On Wednesday May 5, the Internet Corporation for Assigned Names and Numbers (ICANN) (and other partners) plan to complete the first phase of DNSSEC introduction, by rolling DNSSEC out to all thirteen of the Internet’s root DNS servers. DNSSEC makes some significant changes to the way typical DNS traffic “looks” to networking devices. As a result, some experts worry that certain networks and devices may not handle DNSSEC traffic properly after this change, thus potentially preventing you from accessing the Internet (using domain names). Below, we’ll list a few of the DNSSEC changes that could affect some of your networking gear. However, the main point of this alert is to inform you that WatchGuard’s Firebox and XTM appliances should handle the DNSSEC changes without problem — whether you use our packet filtered or proxied DNS policies.
As you probably know, the Domain Name System (DNS) is an Internet protocol that makes it possible for computers to learn the IP address associated with a human readable name, called a domain name. While DNS works well, over the years experts have realized that the protocol isn’t entirely secure. In fact, in the middle of 2008, a well-known security researcher named Dan Kaminsky warned the world of some underlying flaws in the DNS protocol that could allow attackers to perform DNS cache poisoning attacks. You can learn more about these flaws in this alert, or this Radio Free Security episode. Some of Kaminsky’s flaws were fixable. However, at least one flaw was a core vulnerability in the underlying DNS protocol itself. Kaminsky’s attack illustrated to the world that we simply needed a more secure DNS standard.
DNSSEC is that new standard. Specifically, it is an update to DNS protocol that adds some new security extensions. In a nutshell, DNSSEC uses public key cryptography to add digital signatures to DNS responses, so your computer can make sure that the DNS response really comes from an authoritative DNS server. Without getting too deep into the technical details, DNSSEC changes the way DNS traffic looks in the following ways:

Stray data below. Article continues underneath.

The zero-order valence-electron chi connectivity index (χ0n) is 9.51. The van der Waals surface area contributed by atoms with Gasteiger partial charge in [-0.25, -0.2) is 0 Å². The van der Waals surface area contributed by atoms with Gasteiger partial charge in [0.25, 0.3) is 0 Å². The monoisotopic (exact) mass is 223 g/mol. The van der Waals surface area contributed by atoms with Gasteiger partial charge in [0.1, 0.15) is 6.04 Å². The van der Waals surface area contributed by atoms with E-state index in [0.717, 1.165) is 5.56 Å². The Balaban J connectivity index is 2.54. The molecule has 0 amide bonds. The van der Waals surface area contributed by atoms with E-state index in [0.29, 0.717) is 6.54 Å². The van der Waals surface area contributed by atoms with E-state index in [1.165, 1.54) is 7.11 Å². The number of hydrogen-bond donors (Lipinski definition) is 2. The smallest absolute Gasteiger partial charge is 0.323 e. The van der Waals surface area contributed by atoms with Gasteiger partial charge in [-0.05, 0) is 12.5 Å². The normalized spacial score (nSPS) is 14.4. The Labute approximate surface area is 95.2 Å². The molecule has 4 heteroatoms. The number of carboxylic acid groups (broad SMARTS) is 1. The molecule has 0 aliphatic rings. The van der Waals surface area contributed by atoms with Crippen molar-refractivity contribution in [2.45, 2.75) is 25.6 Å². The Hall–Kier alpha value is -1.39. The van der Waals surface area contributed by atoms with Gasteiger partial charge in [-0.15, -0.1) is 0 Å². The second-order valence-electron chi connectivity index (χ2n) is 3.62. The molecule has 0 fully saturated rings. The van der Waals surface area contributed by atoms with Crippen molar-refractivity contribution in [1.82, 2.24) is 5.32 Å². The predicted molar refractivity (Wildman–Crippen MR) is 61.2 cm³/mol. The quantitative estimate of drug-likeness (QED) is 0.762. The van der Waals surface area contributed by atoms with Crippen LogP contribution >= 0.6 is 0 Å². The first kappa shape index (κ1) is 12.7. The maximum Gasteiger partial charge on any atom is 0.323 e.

- DNS responses will come in significantly larger packets, to allow room for digital signatures
- DNS responses may arrive in multiple packets (fragments), which would rarely happen with the small packets used by traditional DNS
- DNS will use TCP packets more often; traditionally, DNS primarily used UDP
- DNS responses will contain the EDNS extension.
If you have any network devices, like routers or firewalls, that parse DNS traffic to look for anomalies, the device may have trouble with these new DNS changes. For instance, the networking device may not like large DNS responses, or it may not allow fragmented IP traffic; it may not even support the EDNS extension. In these cases, the device in question may prevent your DNS clients or DNS server from communicating with ICANN’s root DNS servers, after May 5th. If you use any network devices that parse or filter DNS traffic, we highly recommend you check those devices’ compatibility with DNSSEC.
In that respect, WatchGuard’s Firebox and XTM appliances should NOT have any issues with these new DNSSEC packets. WatchGuard has verified that DNSSEC queries work through our XTM appliances running the latest firmware, and further verified the queries work fine through both our DNS proxy and DNS packet filter policies. We tested both incoming and outgoing DNSSEC queries, with our DNS server on both the trusted and external networks. In all cases, our appliance had no problems passing DNSSEC queries. Your WatchGuard Firebox should not have any issues with the DNSSEC changes coming this Wednesday.
If you are interested in all the gory technical details about DNSSEC, see this RFC. Also, if you want to learn more about how these DNSSEC changes might affect your other networking devices, we recommend these informational links [ 1 / 2 ].
As always, if you have any Firebox or XTM related issues, please enter a support incident online or call our support staff directly. (When you contact Technical Support, please have your registered Product Serial Number, LiveSecurity Key, or Partner ID available.
- U.S. End Users: 877.232.3531
- International End Users: +1.206.613.0456
- Authorized WatchGuard Resellers: +1.206.521.8375